Having Rheumatoid Arthritis May Increase Heart Risk
Treating inflammation linked to the joint disease might help lower the risk, researcher says
By Robert Preidt
Tuesday, November 15, 2016
TUESDAY, Nov. 15, 2016 (HealthDay News) -- People with rheumatoid arthritis may have an increased risk for a heart attack, stroke and other heart disease-related problems, a new study suggests.
Researchers examined data from 353 rheumatoid arthritis patients in the Netherlands who were followed for up to 15 years.
The rate of heart disease-related events in these patients was more than twice that of the general population, the findings showed. The rate among rheumatoid arthritis patients was similar to that of people with type 2 diabetes.
The risk among rheumatoid arthritis patients remained as much as 70 percent higher than the general population even after the researchers adjusted for known heart disease risk factors, according to the report authors.
But, the study didn't prove a cause-and-effect relationship. The research was only designed to show that rheumatoid arthritis was associated with heart disease.
The findings were presented this week at the annual meeting of the American College of Rheumatology (ACR), in Washington, D.C. Studies released at meetings are generally viewed as preliminary until published in a peer-reviewed journal.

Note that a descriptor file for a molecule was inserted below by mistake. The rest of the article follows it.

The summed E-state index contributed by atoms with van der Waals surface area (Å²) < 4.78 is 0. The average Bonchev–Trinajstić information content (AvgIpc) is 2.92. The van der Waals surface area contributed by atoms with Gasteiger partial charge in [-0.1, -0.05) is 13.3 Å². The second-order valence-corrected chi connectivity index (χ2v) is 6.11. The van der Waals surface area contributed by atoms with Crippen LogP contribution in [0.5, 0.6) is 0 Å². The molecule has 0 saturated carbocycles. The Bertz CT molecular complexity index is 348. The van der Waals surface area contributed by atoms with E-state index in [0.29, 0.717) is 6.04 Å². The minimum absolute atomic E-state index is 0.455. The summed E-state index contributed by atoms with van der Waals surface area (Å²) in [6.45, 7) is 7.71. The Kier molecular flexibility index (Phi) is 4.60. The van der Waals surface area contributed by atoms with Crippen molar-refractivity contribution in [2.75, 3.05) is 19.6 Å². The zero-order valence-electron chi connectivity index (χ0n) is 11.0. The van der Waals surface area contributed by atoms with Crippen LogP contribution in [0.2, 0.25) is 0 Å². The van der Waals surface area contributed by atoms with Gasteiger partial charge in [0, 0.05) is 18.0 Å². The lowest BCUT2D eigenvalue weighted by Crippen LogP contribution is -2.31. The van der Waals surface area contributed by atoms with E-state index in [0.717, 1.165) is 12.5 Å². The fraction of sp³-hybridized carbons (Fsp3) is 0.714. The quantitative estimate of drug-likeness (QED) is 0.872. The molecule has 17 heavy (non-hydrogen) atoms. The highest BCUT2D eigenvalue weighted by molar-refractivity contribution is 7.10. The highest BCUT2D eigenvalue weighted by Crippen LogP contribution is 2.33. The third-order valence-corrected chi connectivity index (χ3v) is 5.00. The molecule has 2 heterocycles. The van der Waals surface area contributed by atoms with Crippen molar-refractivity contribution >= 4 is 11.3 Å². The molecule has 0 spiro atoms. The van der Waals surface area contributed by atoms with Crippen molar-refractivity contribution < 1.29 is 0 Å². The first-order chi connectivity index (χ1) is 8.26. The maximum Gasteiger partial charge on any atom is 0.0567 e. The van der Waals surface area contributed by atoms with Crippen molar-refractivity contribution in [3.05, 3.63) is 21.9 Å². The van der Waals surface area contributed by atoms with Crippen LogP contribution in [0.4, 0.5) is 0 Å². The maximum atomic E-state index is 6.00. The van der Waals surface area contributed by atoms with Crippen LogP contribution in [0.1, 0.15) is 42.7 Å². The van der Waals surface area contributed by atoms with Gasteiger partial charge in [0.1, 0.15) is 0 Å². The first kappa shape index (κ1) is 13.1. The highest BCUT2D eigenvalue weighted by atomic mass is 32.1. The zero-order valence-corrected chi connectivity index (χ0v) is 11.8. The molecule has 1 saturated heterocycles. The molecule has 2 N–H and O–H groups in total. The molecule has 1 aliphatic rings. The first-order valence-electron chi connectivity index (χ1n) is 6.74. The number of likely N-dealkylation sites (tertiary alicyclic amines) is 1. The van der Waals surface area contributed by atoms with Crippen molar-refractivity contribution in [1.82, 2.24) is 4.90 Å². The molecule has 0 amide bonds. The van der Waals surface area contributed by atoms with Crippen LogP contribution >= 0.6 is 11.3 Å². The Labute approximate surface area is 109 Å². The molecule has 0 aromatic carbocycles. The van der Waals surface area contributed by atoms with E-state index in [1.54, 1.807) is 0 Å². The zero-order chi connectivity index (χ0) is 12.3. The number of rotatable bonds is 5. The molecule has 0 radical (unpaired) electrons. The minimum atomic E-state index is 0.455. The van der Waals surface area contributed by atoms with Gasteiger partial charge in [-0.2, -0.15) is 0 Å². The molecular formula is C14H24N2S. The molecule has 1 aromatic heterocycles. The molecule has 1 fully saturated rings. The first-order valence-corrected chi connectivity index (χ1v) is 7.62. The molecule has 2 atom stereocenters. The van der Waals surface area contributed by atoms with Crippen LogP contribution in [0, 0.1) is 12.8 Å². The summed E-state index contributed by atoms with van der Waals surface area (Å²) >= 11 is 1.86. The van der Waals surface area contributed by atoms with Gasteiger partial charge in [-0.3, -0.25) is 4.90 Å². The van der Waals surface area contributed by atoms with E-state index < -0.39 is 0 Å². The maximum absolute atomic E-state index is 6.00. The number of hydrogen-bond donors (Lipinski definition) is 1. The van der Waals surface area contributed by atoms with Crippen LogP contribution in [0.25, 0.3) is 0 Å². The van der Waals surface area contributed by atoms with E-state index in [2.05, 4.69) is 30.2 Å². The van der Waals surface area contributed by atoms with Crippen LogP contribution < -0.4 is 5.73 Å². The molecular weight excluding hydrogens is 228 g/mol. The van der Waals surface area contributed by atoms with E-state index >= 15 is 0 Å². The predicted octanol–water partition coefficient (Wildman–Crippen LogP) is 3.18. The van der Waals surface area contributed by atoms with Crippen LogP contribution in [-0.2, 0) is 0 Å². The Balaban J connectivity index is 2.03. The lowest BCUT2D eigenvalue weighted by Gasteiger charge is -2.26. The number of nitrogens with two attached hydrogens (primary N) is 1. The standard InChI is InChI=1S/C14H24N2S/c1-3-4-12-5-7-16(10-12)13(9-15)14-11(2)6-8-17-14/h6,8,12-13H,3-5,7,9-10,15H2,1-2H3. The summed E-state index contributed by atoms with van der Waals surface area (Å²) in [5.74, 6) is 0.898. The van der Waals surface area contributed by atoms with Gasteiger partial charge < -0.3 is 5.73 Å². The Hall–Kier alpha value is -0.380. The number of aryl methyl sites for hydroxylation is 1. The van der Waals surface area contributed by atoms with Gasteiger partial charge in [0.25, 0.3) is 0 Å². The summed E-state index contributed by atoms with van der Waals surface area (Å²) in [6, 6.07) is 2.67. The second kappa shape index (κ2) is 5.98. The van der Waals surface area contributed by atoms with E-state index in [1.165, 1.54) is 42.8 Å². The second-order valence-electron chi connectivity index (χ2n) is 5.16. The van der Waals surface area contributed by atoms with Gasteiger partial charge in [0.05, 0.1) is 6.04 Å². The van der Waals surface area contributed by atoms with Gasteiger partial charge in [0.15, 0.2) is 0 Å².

Joint pain, stiffness and swelling are the main features of rheumatoid arthritis. But the disease can also cause inflammation in internal organs. These study findings suggest that chronic inflammation throughout the body that occurs in rheumatoid arthritis is an independent risk factor for heart risks, the researchers said.
"In rheumatoid arthritis, there is also a need for cardiovascular risk management, just as in diabetes. There is a need for attention to this by patients as well as their treating rheumatologists," study co-lead author Dr. Michael Nurmohamed said in an ACR news release.
"Cardiovascular risk management in rheumatoid arthritis should target disease activity as well as traditional cardiovascular risk factors. Unfortunately, despite all the knowledge, the latter is only poorly implemented," he added.
Nurmohamed is head of the rheumatology research department at VU University Medical Center Amsterdam.
Effective treatment of systemic inflammation may reduce the risk of heart problems in these patients, Nurmohamed said.
About 1.3 million Americans have rheumatoid arthritis, which affects about twice as many women as men, the researchers noted.
SOURCE: American College of Rheumatology, news release, Nov. 12, 2016
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